This guide is specifically for a Dell E196FPf, but it should apply to pretty much any LCD.
: Doing this will void your warranty. If your monitor is still under warranty, contact the manufacturer to get a replacement. If it's out of warranty however, you have nothing to lose, so you might as well give this a try. I am also not responsible if you screw up your monitor or somehow manage to hurt yourself or damage property.
How to tell if you have a bad capacitor:
The monitor will usually be turning off right after powering up or will be rapidly clicking on and off. There are a number of things that can cause these problems, but a blown capacitor is the most common.
Things you need:
a dead monitor
replacement capacitor (type will be decided later)
Right, now we've established all that. Time to begin.
Remove the stand from the monitor. This is accomplished by pushing a little button underneath where it mounts to the monitor. Next, remove the four circled screws.
Now you need to crack the case open. There's no easy way to do this, and you will almost definitely cause some degree of damage when getting started, so start at the bottom where it won't be seen. The best way is to wedge a screwdriver as deep into the groove as possible, then pry upwards till it pops. Once you get it started, it will be much easier.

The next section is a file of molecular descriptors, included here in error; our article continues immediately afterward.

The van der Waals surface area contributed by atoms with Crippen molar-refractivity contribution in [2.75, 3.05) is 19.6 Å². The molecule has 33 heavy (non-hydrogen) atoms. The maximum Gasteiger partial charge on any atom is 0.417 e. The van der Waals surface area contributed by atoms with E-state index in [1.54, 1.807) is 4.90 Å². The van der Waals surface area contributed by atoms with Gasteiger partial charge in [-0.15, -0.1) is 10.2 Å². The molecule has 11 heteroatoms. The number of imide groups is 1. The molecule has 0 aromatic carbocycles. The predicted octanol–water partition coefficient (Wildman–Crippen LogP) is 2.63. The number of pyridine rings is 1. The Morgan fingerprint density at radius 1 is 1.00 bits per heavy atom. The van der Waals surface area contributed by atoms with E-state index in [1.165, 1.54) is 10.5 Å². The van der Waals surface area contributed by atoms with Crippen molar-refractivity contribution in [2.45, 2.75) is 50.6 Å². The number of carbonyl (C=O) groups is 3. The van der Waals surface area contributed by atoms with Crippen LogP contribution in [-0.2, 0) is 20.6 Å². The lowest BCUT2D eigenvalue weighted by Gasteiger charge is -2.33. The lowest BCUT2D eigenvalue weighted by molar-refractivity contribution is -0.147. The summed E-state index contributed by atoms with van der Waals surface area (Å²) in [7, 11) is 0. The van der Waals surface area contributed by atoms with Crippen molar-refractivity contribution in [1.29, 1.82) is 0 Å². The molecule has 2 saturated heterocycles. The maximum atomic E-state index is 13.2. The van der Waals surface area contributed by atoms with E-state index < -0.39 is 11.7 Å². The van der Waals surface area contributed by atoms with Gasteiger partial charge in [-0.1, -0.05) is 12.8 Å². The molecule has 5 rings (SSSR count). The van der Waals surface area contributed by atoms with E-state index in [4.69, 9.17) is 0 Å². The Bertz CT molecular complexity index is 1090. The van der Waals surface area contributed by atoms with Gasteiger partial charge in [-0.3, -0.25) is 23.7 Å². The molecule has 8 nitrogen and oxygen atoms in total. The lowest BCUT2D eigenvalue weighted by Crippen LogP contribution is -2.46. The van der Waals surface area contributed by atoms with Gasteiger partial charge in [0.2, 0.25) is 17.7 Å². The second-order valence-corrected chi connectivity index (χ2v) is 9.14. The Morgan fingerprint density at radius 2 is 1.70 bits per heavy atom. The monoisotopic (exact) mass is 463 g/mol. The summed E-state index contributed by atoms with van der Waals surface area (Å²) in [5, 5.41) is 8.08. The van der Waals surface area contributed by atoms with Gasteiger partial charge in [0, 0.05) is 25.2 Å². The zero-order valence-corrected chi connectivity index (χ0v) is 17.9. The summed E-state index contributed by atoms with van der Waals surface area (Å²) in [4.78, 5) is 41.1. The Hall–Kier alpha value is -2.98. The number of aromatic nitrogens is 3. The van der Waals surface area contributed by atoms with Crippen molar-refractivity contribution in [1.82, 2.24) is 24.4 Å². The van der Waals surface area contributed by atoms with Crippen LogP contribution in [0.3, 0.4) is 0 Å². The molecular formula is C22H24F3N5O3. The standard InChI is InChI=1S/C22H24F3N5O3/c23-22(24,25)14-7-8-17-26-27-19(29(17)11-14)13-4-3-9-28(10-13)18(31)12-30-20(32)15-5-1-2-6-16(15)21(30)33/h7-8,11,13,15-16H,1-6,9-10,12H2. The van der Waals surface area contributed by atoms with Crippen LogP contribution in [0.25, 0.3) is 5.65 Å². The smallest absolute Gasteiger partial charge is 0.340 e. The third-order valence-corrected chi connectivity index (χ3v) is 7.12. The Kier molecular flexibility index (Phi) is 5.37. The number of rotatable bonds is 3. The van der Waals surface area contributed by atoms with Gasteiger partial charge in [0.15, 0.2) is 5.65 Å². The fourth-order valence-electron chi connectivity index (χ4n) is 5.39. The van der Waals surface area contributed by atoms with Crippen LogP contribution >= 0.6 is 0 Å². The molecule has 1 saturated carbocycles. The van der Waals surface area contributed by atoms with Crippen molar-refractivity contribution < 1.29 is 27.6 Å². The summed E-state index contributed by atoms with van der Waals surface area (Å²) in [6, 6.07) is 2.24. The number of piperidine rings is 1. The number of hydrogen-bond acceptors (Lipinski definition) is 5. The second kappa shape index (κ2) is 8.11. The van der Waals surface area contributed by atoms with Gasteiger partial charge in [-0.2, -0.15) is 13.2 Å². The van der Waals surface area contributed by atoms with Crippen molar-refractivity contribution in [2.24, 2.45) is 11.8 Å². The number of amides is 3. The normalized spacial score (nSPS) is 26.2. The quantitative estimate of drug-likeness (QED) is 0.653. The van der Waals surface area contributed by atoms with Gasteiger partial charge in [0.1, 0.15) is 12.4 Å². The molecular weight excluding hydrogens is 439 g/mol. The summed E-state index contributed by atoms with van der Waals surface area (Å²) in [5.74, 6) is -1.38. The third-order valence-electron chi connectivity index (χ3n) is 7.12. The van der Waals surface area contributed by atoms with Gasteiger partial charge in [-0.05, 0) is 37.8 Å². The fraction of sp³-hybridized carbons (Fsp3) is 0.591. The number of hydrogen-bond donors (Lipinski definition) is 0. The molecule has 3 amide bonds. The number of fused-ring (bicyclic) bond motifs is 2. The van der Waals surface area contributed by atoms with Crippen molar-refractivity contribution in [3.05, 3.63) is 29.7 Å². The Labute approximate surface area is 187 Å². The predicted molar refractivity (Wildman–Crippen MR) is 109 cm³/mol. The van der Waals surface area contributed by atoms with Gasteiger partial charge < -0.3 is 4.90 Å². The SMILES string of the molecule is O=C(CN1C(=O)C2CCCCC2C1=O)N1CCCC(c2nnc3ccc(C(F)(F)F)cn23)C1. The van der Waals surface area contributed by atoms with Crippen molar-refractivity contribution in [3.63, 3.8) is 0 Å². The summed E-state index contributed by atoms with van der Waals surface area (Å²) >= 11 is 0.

When you're done with that, the outer casing can be removed.
There will be a small metal panel on the back of the monitor that looks like this.
Lift up on the tab and it will let you slide it off. Underneath it is a ribbon cable going to the lcd panel. Unplug it.
On the side, there will be two sets of two plug that go to the backlight. Unplug them.
Unplug the cable running to the control panel. This one is located on the front of the monitor at the bottom right corner.
Next, you need to remove the four screws holding the metal casing onto the lcd panel. There are two on each side.
Remove the metal casing from the panel. On the inside of it will be a pcb. Remove the screws I have circled.
Now, you need to remove the two screws on either side of the power plug and the two standoffs next to the D-sub. I forgot to take a picture at this step, sorry.
When that is done, you can take out the PCB and identify the bad cap. Look for one that is bulged or broken. Here's the bad one I had.
It's a bit hard to tell from the picture, but the top is bulged out. It was rated for 1000 uF 25V. When buying a replacement, make sure the capacitance is the same as the original and the voltage is the same or slightly higher.
Here's my replacement cap. It's rated 1000 uF 35V. I've already clipped the leads a bit to make soldering easier.
Now you want to desolder the original cap and replace it with your own. If you've never soldered before, I suggest you look up some tutorials and practice on an old VCR first.
***important!*** Make sure the new cap is facing the right direction, as electrolytic caps are polarized.
Here's what it will look like soldered in place.
Now, put the monitor back together. Basically, all you have to do it follow the guide backwards. Take your time, it's easy to forget a plug or a screw.
At this point, you should be ready to test it out. If everything went well, it will work.